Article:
Etched into Place: Wendy Vogt Gives Lecture on Migrant Journeys


Wendy Vogt, Associate Professor of Anthropology at the University of Indiana

The U.S.- Mexico border has been a source of political contention in U.S. politics, but beyond the border, the stories of Central American migrants passing through the continent have largely been left untold. Associate Professor of Anthropology Wendy Vogt of the University of Indiana wanted to shed light on this topic, and decided to fill the gap in literature by writing Lives in Transit: Violence and Intimacy on the Migrant Journey. Her book chronicles the journeys of Central American migrants through Mexico, and explores how they leave their mark on the communities they pass through.


On Wednesday, April 6, Vogt gave a lecture on this topic to Luther students and community, Etched Into Place: Radicalized Landscapes, Embodied Movements, and Solidarities along Migrant Journeys, in Olin 102. Vogt discussed the research included in her book, as well as future research she plans on conducting into immigration in various parts of the world.


“In the U.S. we are really focused on the U.S.-Mexico border, and we think of immigration as a U.S. issue or problem,” Vogt said. “I want to push students and others to think about these issues in a larger scope, beyond the border, to look at how U.S. immigration policy has influenced Mexican immigration policy. Looking at the dynamics of what is happening at the Mexico-Guatemala border, we realize that this doesn’t just stop at the border.”


Vogt decided to study migration because of her personal experiences with people who have immigrated. After the Communist Revolution in China, her mother was smuggled from mainland China to Hong Kong on an intense and traumatic journey. Their family eventually migrated to Southern California, where many of Vogt’s childhood friends were children of immigrants, or had immigrated themselves. Through interacting with these people close to her, Vogt gained a real passion for studying migration.


After conducting extensive fieldwork, Vogt wrote her book, Lives in Transit. Vogt conducted ethnographic research in migrant shelters in Mexico, including personal stories from people she interviewed, as well as some of her own reflections and experiences.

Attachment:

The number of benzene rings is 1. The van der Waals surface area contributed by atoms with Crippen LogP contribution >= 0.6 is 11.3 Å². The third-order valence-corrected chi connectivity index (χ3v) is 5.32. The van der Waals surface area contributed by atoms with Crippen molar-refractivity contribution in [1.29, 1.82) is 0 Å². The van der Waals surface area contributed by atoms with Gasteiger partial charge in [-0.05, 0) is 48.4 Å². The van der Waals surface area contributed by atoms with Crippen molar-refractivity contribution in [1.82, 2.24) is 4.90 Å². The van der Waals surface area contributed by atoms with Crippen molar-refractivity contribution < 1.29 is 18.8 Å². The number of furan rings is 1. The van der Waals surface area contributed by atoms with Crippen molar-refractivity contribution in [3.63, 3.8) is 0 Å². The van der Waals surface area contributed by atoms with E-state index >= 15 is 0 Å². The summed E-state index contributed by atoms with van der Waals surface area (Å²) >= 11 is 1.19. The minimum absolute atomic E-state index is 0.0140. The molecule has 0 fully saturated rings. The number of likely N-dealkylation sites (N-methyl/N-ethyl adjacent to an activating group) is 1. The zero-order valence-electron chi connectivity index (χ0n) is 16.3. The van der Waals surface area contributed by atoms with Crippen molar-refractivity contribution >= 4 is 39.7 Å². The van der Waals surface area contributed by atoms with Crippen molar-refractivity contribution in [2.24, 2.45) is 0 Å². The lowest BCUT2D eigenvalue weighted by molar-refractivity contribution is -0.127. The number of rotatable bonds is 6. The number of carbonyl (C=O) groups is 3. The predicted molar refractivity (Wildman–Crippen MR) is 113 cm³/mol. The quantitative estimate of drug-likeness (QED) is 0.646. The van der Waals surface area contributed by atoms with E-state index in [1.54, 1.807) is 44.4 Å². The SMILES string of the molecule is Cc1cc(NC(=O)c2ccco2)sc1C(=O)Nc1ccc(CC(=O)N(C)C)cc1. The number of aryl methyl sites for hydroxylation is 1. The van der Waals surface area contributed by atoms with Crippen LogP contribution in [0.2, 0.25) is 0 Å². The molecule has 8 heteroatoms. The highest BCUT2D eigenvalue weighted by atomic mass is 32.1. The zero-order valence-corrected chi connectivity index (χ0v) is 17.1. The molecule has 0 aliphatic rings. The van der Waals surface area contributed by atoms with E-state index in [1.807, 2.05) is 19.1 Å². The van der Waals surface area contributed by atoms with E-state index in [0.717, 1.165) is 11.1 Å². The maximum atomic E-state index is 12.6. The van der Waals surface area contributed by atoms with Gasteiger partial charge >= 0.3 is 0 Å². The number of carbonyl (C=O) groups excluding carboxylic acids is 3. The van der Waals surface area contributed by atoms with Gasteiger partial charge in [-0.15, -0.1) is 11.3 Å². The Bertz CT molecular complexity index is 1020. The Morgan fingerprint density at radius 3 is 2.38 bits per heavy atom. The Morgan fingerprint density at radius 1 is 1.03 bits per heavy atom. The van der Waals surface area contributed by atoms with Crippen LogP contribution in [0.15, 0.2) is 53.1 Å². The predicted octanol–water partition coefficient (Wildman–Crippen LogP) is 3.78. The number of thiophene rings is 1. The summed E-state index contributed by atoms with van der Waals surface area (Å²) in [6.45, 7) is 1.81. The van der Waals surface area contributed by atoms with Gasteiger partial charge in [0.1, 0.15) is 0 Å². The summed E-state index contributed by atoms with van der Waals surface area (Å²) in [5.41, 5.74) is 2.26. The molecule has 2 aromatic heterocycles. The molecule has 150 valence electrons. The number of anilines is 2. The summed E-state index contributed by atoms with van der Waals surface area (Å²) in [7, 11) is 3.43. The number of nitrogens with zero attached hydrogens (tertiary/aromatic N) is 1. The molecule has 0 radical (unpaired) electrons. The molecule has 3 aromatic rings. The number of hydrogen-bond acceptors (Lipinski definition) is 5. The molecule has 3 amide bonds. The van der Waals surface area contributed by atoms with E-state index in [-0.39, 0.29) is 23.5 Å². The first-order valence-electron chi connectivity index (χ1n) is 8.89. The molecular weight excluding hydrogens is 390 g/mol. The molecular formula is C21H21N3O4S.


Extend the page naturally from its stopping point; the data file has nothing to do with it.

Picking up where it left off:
“Writing the book was really important to capture the many different facets of what I was seeing,” Vogt said. “[This was] in terms of people’s experiences, as well as the historical, the political, the economic, the gender, and the humanitarian dimensions of what I witnessed on the ground.”


Through her lecture and book, Vogt hopes to help her audience expand their minds when thinking about migration. Global migration is a multifaceted issue and connects countries and borders in a way many do not fully understand. Sam Liska (‘23) attended the lecture as part of his anthropology class after it was recommended to him by several peers, hoping to learn more about these issues from a qualified perspective.


“From the perspective of someone in our age group, it is hard to get concrete information about things you see on the news,” Liska said. “I think it is incredibly important to come to these events and learn from someone who is experiencing these issues right on the front line.”


Another student in attendance was Mara Wood (‘22), who is a global health major particularly interested in migrant health. She found that topics from the lecture applied to both her major and her more specific interests in the field.


“It is the systems in place that make these issues continue to cycle around,” Wood said. “Until we address these issues at the system level, change will not happen. By starting at the root of the problem, then maybe we can possibly change the way we look at migrants.”


Vogt hopes to continue educating on the complexity of migration issues as the U.S. works to adjust its border and migration policies.

Vogt’s book, Lives in Transit. Image from the University of California Press website.